Circuses, Churchill and Clapton: busy times at the David Lean

Now this may be apocryphal, but when the Rolling Stones’ Ronnie Wood heard that Showtime was to make a documentary about his old friend Eric Clapton entitled A Life In 12 Bars, he’s supposed to have said, “That can’t be right. Eric’s been in loads more bars than that. I should know, I was with him.”

That alcohol- and drugs-dimmed past of the 1960s and 1970s are fondly recalled in the lengthy documentary, one of the highlight offerings in the David Lean Cinema’s programme for February, tickets for which are on sale now.

Directed by Clapton’s long-term friend, Lili Fini Zanuck, there has been criticism of the film that it is both too long, too reverential and too focused on those early years, skirting over more recent work too hastily. “The first 90 minutes or so here are gold, however, even if fans might wish for more detail on the dizzying number of fabled bands Clapton formed and/or played with over a 10-year span,” according to Variety’s reviewer.

The lure of those halcyon times – “If you can remember the Sixties, you probably weren’t there,” as Ronnie Wood also probably never said – is clearly a strong one.

“Clapton is God” graffiti began appearing — to the guitarist’s considerable annoyance — very early in his career, which now spans more than five decades. Zanuck uses a wealth of archival footage and (mostly) latter-day voiceover commentary. The Showtime feature is slated for limited theatrical release in 2018, and is due to screening on US cable networks on February 10, so the good people at the David Lean Campaign appear to have landed something of a coup with this screening on February 6.

  • Unless otherwise stated, tickets for all screenings are £8.50. Concessions (Freedom Pass-holders, full-time students, claimants and disabled) £7. Rush tickets may also be available for under-25s.
  • Bookings can be made by clicking here

David Lean Cinema programme for February 2018

All films are at 2.30 and 7.30pm unless stated

LGBT History Month Screening
2017 UK/USA 121min. Directors: Jonathan Dayton, Valerie Faris
Stars: Emma Stone, Steve Carell, Andrea Riseborough, Alan Cumming
In 1973’s male-dominated tennis scene, top female players are goaded into challenge matches by publicity-hungry ex-champion Bobby Riggs (Carell) – and US Open winner Billie Jean King (Stone) feels compelled to accept. As King prepares for their televised Battle of the Sexes, her private life is transformed by her relationship with hairdresser Marilyn Barnett (Riseborough). Three stars on top form, the directors of Little Miss Sunshine and screenwriter Simon Beaufoy (Slumdog Millionaire) deliver an ace.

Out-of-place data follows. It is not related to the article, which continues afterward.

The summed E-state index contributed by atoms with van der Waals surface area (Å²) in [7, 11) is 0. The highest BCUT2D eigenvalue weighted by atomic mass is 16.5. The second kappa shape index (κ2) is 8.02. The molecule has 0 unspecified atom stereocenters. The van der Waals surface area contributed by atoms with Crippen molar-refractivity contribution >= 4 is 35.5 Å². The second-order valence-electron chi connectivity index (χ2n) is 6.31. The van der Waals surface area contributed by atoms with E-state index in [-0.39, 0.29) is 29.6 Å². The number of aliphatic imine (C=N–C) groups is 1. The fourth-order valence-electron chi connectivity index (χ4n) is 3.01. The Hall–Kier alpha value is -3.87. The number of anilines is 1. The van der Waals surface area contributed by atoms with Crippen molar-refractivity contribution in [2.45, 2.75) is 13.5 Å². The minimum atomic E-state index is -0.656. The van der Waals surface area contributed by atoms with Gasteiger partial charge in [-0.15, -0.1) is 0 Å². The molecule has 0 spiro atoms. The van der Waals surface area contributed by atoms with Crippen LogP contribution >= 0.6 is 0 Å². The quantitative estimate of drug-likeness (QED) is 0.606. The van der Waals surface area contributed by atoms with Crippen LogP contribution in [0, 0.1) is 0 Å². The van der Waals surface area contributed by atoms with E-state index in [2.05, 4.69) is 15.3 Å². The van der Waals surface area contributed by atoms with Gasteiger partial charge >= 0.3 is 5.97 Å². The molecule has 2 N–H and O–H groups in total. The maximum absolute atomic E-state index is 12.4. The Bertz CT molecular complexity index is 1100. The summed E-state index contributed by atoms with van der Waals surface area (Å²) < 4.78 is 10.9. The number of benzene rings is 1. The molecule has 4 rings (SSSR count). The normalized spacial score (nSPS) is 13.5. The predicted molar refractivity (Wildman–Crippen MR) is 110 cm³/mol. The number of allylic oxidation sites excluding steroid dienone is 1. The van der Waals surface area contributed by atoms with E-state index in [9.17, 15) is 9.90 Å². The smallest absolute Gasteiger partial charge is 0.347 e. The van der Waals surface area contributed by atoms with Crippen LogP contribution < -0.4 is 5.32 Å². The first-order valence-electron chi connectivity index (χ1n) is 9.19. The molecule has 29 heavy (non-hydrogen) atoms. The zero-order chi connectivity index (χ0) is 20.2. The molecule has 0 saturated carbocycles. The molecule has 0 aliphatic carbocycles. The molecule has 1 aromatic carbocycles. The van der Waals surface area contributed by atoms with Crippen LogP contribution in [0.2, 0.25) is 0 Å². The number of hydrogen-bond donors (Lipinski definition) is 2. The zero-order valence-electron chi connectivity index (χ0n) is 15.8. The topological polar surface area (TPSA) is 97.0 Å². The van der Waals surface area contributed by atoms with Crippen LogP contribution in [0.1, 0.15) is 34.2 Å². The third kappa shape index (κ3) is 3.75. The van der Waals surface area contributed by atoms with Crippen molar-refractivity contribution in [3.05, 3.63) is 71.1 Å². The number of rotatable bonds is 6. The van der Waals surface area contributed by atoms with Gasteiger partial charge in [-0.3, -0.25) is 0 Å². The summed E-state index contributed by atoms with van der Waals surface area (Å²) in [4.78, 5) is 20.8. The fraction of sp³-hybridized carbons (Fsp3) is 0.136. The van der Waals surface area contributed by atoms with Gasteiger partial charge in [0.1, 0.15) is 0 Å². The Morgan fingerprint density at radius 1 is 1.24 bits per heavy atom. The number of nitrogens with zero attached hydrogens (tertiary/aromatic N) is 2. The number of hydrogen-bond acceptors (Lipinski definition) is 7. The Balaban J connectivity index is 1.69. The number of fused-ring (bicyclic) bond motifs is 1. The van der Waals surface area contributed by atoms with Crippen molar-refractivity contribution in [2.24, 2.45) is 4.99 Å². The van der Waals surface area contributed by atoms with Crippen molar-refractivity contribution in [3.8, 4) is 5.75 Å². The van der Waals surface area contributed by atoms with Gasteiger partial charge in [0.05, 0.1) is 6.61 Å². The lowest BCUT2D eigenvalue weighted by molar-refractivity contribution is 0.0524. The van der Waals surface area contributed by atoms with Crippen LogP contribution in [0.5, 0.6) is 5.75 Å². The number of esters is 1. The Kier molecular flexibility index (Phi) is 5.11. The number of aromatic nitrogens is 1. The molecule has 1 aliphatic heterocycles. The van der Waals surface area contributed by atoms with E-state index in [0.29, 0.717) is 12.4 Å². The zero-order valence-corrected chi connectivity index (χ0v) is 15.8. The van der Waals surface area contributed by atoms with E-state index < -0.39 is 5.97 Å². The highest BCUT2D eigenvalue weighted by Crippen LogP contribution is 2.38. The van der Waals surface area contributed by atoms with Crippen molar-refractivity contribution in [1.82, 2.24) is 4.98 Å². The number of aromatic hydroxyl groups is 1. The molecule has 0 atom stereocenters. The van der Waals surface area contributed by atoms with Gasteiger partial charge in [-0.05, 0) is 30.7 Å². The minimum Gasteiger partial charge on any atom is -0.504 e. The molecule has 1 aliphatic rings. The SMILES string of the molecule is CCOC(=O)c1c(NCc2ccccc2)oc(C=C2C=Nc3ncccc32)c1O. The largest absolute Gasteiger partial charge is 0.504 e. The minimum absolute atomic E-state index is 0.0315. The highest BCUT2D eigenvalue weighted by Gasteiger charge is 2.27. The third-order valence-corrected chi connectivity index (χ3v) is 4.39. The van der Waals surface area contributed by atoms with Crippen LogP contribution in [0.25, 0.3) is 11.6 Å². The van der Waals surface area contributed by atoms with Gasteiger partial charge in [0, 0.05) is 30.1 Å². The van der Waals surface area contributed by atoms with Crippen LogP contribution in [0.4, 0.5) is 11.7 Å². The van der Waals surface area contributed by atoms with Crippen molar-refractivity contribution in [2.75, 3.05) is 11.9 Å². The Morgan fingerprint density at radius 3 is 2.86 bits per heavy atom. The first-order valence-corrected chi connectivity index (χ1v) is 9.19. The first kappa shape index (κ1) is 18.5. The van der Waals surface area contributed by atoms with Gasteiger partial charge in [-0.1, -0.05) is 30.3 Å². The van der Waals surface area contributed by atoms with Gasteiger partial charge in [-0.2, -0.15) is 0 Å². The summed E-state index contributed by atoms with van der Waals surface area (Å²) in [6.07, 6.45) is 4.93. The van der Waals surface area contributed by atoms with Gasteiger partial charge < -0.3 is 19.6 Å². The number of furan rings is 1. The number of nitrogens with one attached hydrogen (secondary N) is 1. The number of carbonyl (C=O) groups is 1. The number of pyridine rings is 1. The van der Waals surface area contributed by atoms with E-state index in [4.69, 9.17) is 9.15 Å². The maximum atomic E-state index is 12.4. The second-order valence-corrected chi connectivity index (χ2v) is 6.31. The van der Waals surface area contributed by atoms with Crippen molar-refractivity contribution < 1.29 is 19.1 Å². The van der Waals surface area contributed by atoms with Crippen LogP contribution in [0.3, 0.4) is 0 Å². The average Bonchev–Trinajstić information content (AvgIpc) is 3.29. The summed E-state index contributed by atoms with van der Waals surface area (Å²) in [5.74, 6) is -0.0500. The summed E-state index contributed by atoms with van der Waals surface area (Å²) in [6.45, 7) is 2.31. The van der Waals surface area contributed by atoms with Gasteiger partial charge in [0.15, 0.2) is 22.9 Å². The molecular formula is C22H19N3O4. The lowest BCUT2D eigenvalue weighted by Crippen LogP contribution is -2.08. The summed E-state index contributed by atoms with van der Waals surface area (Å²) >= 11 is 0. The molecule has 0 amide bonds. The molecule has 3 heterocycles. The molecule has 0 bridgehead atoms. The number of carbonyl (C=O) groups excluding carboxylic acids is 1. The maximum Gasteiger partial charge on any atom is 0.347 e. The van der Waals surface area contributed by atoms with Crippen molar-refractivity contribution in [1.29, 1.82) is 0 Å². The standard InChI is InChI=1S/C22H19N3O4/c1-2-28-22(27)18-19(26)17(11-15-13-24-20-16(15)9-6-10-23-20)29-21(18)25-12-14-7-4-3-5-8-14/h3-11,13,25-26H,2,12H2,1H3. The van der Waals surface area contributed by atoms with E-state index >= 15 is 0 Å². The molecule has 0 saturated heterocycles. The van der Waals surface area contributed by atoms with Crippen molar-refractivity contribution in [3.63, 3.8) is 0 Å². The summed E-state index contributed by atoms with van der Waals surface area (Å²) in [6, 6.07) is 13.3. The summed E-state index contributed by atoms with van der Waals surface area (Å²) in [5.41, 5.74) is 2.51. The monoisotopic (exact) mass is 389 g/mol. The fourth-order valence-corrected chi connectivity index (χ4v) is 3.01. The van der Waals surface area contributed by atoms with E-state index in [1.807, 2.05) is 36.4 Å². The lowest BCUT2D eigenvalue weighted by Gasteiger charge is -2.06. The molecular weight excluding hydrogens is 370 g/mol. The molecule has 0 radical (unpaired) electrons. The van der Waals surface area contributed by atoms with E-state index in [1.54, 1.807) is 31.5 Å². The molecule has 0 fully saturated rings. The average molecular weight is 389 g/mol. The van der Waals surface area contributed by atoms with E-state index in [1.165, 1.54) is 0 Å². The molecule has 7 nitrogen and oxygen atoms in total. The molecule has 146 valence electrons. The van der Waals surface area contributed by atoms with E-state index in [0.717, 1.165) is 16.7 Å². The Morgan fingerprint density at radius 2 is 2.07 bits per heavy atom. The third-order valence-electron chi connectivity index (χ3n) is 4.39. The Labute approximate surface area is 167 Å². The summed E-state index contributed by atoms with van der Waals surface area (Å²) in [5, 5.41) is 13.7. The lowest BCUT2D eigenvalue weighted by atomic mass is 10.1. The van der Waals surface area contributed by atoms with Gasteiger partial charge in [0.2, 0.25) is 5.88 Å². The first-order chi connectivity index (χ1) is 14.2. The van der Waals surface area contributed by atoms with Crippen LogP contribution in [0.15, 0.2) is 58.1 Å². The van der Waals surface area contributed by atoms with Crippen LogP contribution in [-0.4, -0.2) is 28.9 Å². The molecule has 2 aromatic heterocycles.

Tue Feb 6 ERIC CLAPTON: LIFE IN 12 BARS (15) (7.30pm)
2017 UK 135min. Director: Lili Fini Zanuck
Features: Eric Clapton
Director Zanuck takes viewers on a journey through the life of renowned 18-time Grammy award-winner, Eric Clapton. The film documents Clapton’s five-decade career, his triumphs, his lows, and all that occurred behind the scenes: tragedy, restlessness, Clapton’s idiosyncrasies and isolated pursuits. Through an archive of performances, home videos and audio interviews from those who knew him best, a deeper sense of what inspired the legendary musician and his unforgettable work emerges. George Harrison and Steve Winwood feature.

Thu Feb 8 LOST IN PARIS (12A)
2016 Fra/Bel 83min (partially subtitled). Directors: Dominique Abel, Fiona Gordon
Stars: Fiona Gordon, Dominique Abel, Emmanuelle Riva
A sweet romance in the style of Jacques Tati, with slapstick and gentle humour. Canadian Fiona arrives in Paris to help her Aunt Martha, who is threatened with being put into a retirement home. But Fiona gets lost and loses her luggage – so, the man who finds it is soon searching for her, while she’s searching for her missing aunt (French movie legend Rivas, a delight in one of her last roles). Married directors/stars Gordon and Abel are “the two funniest clowns in cinema today”, delivering “more laughs than a nitrous oxide leak near a hyena compound” (Variety).

Tue Feb 13 THE PRINCE OF NOTHINGWOOD (15) (7.30pm)
2017 Fra/Ger 85min (subtitled). Director: Sonia Kronlund
Features: Qurban Ali, Sonia Kronlund, Salim Shaheen
The director and often star of 110 films over 30 years, Salim Shaheen is the biggest fish in the tiny pond of Afghan film: as he puts it, “Nothingwood”. Exuberant and tireless, with a lifelong love of Indian cinema (and sweet tea), we follow him to screenings and a mountain shoot in Bamyan.